In menopausal women, these symptoms are reported more and most common as they have unusual symptoms of burning mouth syndrome. As per current research, theories have been postulated that link estrogen hormone imbalance to BMS. The imbalance in estrogen levels during menopause may alter the sensory nerve fibers, for which hormone replacement therapies may be useful.

What Are the Types of BMS?

According to Lamb et al., the classification of BMS is as follows:

  • Type 1 BMS: Gradual increase in BMS as the day progresses but no pain or burning on usual waking.

  • Type 2 BMS: The burning sensation is present constantly without flux, both day and night.

  • Type 3 BMS: Burning is a frequent and recurring sensation within a day or more of gap or remission without any specific pattern.

How to Manage Burning Mouth Syndrome?

As the clinical symptoms vary from patient to patient suffering from BMS, treatment modalities depend on symptomatic pain relief management. Topical application of dyclonine 0.5 percent, diphenhydramine 0.5 percent, and lidocaine 2 percent anesthetic combined with analgesic gels usually aids in relieving the symptoms caused by local irritation in the oral mucosa. Mainline therapy for BMS depends on the etiology which include::

  • Hormonal changes (post-menopausal distress).

  • Diabetes mellitus.

  • Hematologic disorders and anemias.

  • Viral infections such as the herpes virus cause neuropathic pain.

  • Hypothyroidism (decreased levels of T3 or T4 hormone and increased thyroid-stimulating hormone).

  • Antiretroviral, anticoagulant, and angiotensin blocker drugs.

  • Psychogenic stress, anxiety, and depression.

  • Neurogenic factors (cranial nerve dysfunctionalities).

Hence the mainline therapy is a diagnosis based on the patient's oral and systemic health status and history. The underlying systemic diseases must be treated to improve nociceptive pain perception pathways to treat BMS. Centrally acting medications are given for neuropathic pain relief like low dosage Benzodiazepine 0.25 to 0.75 mg (like clonazepam), Tricyclic antidepressants 10 to 40 mg (like amitriptyline, desipramine) by the physician with dosage of these drugs as per the extent of chronic pain.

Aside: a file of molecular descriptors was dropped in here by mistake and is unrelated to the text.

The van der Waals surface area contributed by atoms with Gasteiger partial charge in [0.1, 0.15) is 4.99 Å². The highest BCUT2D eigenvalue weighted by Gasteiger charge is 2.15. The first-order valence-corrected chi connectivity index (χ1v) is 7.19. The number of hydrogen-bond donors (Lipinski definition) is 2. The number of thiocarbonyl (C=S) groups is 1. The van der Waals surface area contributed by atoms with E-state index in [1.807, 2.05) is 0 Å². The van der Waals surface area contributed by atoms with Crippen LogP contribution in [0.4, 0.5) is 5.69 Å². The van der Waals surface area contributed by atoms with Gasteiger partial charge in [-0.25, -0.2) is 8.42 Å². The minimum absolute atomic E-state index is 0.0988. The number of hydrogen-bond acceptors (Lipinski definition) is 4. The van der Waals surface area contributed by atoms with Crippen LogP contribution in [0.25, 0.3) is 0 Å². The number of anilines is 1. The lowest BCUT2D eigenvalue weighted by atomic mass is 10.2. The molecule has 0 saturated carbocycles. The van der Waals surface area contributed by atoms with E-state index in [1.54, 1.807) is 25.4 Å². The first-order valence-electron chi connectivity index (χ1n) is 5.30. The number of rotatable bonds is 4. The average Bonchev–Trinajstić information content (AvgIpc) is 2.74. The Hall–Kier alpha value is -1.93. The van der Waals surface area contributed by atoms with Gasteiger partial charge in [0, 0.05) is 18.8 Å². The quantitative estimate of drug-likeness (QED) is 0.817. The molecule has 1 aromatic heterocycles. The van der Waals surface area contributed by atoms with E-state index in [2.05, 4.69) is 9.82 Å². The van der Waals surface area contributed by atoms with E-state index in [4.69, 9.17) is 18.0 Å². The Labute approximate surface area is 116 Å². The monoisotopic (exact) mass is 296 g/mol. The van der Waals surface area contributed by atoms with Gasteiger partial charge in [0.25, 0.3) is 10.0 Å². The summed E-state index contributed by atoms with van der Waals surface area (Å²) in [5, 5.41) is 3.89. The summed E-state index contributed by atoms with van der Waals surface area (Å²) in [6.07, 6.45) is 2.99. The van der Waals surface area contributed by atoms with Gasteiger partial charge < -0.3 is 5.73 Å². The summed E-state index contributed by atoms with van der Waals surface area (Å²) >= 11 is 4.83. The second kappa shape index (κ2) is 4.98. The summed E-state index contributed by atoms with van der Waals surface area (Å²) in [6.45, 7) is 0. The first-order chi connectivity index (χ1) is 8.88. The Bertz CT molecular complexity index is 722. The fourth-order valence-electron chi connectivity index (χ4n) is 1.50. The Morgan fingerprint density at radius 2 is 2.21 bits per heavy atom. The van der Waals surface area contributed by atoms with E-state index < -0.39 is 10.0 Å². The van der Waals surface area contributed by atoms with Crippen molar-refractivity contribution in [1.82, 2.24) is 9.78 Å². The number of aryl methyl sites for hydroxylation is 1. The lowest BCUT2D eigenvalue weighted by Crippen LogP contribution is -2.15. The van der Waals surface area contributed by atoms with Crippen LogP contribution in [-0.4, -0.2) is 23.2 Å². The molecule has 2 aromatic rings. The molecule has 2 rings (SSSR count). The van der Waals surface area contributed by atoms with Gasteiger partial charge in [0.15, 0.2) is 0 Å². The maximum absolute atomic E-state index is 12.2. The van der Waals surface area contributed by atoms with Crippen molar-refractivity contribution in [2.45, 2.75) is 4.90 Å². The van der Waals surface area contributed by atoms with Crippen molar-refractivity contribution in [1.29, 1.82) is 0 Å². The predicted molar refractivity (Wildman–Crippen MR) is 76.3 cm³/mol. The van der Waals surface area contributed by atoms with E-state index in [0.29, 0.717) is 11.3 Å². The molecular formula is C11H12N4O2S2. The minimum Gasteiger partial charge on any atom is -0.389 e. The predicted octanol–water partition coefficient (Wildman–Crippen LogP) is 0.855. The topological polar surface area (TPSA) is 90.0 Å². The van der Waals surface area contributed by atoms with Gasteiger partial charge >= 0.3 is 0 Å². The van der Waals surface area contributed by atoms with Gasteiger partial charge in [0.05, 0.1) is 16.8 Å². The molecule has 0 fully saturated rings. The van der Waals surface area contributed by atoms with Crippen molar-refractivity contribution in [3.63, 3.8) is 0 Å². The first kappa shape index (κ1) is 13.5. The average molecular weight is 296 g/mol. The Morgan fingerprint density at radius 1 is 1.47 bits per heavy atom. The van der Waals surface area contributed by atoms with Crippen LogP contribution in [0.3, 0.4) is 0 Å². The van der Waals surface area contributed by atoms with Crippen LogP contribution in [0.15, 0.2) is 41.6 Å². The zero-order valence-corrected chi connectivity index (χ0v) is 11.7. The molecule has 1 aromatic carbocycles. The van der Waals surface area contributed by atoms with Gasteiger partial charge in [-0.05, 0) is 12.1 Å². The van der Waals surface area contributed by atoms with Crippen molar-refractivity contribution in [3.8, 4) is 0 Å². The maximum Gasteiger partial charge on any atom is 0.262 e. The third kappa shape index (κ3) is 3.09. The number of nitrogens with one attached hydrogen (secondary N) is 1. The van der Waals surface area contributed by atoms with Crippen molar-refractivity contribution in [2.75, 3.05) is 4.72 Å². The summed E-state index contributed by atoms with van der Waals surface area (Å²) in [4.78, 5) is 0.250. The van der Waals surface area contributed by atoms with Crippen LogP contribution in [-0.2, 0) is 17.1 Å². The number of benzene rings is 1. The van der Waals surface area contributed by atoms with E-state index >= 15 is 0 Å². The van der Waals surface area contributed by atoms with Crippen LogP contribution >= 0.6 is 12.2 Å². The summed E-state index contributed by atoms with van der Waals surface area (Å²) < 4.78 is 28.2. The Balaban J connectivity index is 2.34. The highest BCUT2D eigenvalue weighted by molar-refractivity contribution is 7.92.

Studies have also shown alpha-lipoic acid supplements as potent antioxidants and neuroprotective agents so that neuropathic pain-causing BMS can be relieved effectively. Similarly, capsaicin is also known to be a desensitizer for reducing the peripheral burning sensation in the mouth. Cognitive-behavioral therapy, which ensures the patient and enhances the bond between the doctor and patient, is useful in BMS management. Hence the patient is positively reinforced, knowing that the disease is not fatal nor life-threatening that eventually resolves with medications and treatment of systemic or local etiology.

How Can Burning Mouth Syndrome Be Prevented?

The symptoms associated with this condition can be prevented by avoiding the trigger factors. Some common triggers are

  • Alcohol.

  • Citrus juices are highly acidic.

  • Hot and spicy food items.

  • Mouthwashes that have alcohol content.

  • Tobacco products.

Conclusion:

Although oral health management by the dental surgeon will help relieve the patient's symptoms in BMS, researchers and pharmacologists are investigating other effective treatment strategies to minimize the perceptive suffering in these individuals. It is pivotal for the dentist to establish a differential diagnosis before treating the patient for burning mouth syndrome and provide symptomatic relief as per the patient’s individual presenting complaint in this enigmatic condition.

Frequently Asked Questions